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Hunter S. Thompson lives

Just when I had despaired that all muscular election commentary had gone to Hunter Thompson's grave, I discovered Matt Taibbi. Where have I been? (Oh, yeah, buried in administrative ca-ca for five years.) His "Mad Dog Palin" is a series of socio-political observations delivered with raw, jaw-dropping, nail-gun accuracy. Fragile-ego reds are advised to skip this as it will make them cry like baby girls. Everybody else, drop everything and read it now.

11 comments:

  1. Brilliant writing. He makes me want to toss my computer over my deck. Thanks for sharing. xod

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  2. What's so refreshing about another far-left liberal view. It seems dime-a-dozen to me.

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  3. I imagine they all sound the same to you, John, because you don't bother to actually read them. Yawn. I was speaking more to the actual writing -- you know, the sentences? -- than the message. He's had a few choice things to say about Obama, too, so try not to get a wedgie about it.

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  4. That "Mad Dog Palin" piece truly reveals a profound writer. I would love to see other stuff from him now. Ironically, to my way of thinking, he hurls enough bile in the Palin response to be just like her in some regard, but perhaps he knows this and will just enjoy a lot of self-loathing because of it. His use of popular culture references is supreme, and I love the specific tv-ready visual images he creates coupled with political and sociological abstractions. A stronger piece would've toned down the author's incendiary anger and still said the same thing perhaps, but we all do get emotional about this time in a close election. The guy is genius even with his Walt Whitman-esque subtext of "Very well, I contradict myself." How ever did you stumble upon him? If you meet him, I hope you sleep with him. I would.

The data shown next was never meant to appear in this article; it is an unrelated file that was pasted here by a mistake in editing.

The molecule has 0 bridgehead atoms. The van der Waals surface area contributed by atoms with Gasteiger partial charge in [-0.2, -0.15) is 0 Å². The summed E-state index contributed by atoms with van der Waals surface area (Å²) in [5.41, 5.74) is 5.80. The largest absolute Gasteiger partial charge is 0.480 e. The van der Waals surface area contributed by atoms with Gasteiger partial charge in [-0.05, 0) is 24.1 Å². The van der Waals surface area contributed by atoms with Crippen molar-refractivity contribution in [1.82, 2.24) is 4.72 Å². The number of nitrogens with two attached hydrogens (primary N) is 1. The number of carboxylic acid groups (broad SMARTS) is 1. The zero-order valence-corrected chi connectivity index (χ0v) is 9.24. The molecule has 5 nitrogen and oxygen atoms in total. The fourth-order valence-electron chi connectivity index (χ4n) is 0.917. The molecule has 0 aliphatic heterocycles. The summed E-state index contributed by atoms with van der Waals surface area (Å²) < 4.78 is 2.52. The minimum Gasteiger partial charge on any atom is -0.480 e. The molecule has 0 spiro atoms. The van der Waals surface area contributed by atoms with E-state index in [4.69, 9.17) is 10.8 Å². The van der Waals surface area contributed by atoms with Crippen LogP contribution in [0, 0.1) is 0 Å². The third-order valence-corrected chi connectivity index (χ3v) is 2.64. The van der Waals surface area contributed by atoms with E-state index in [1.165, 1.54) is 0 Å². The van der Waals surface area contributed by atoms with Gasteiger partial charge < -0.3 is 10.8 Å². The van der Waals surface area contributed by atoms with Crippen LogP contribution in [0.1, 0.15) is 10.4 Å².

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  5. I will write to you using my full name. I think the piece was terrific and I am going to keep reading him. Thanks for the link. Hope you are doing well.

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  6. Yes, the courage of "Anonymous" is breathtaking, isn't it? I found the piece quite sobering and, sure, impassioned. But then, comparing one's self to a pit bull doesn't strike me as very measured or mild-mannered--or an invitation for such. I didn't agree with all of Taibbi's conclusions, but that's what's great about the United States, isn't it? That we don't have to march in lockstep? Oh, wait. That's the old U.S., as in old Europe, I suppose. What I find most bizarre, though, is the reference to sleeping with Taibbi. This is relevant . . . how?

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  7. Kelly...

    I have to agree with you about the writing. It's delicious. No wedgies here!

    Thanks for turning us on to a great thinker.

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  8. I have a fragile ego.

    It's sort of a creative article. It also seems like low-hanging fruit, though. I've been reading stuff like this for the past eight years and it doesn't seem to get anywhere. It reminds me of the SF columnist Mark Morford. Seems like it would be more fun to skewer all sides. I wonder what his take would be on this creep-fest?

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  9. Kelly, thanks for sharing a writer whose work I've been able to share with many people. Joanne Lobeski Snyder

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  10. Kelly,

    Followed a link from Doni's place and found your treasure trove of articles. Great stuff.
    And thanks for the tip on this Taibbi piece. He's one of my longtime favorites; a bit more subdued ego than Thompson but plenty of bite.

    You may find his exposé of the fundamentalist community as fascinating and troubling as I did:

    http://www.rollingstone.com/politics/story/20278737/jesus_made_me_puke/print

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  11. Here's the complete URL for Taibbi's "Jesus Made Me Puke" in Rolling Stone:

    http://www.rollingstone.com/politics/story/20278737/jesus_made_me_puke/print

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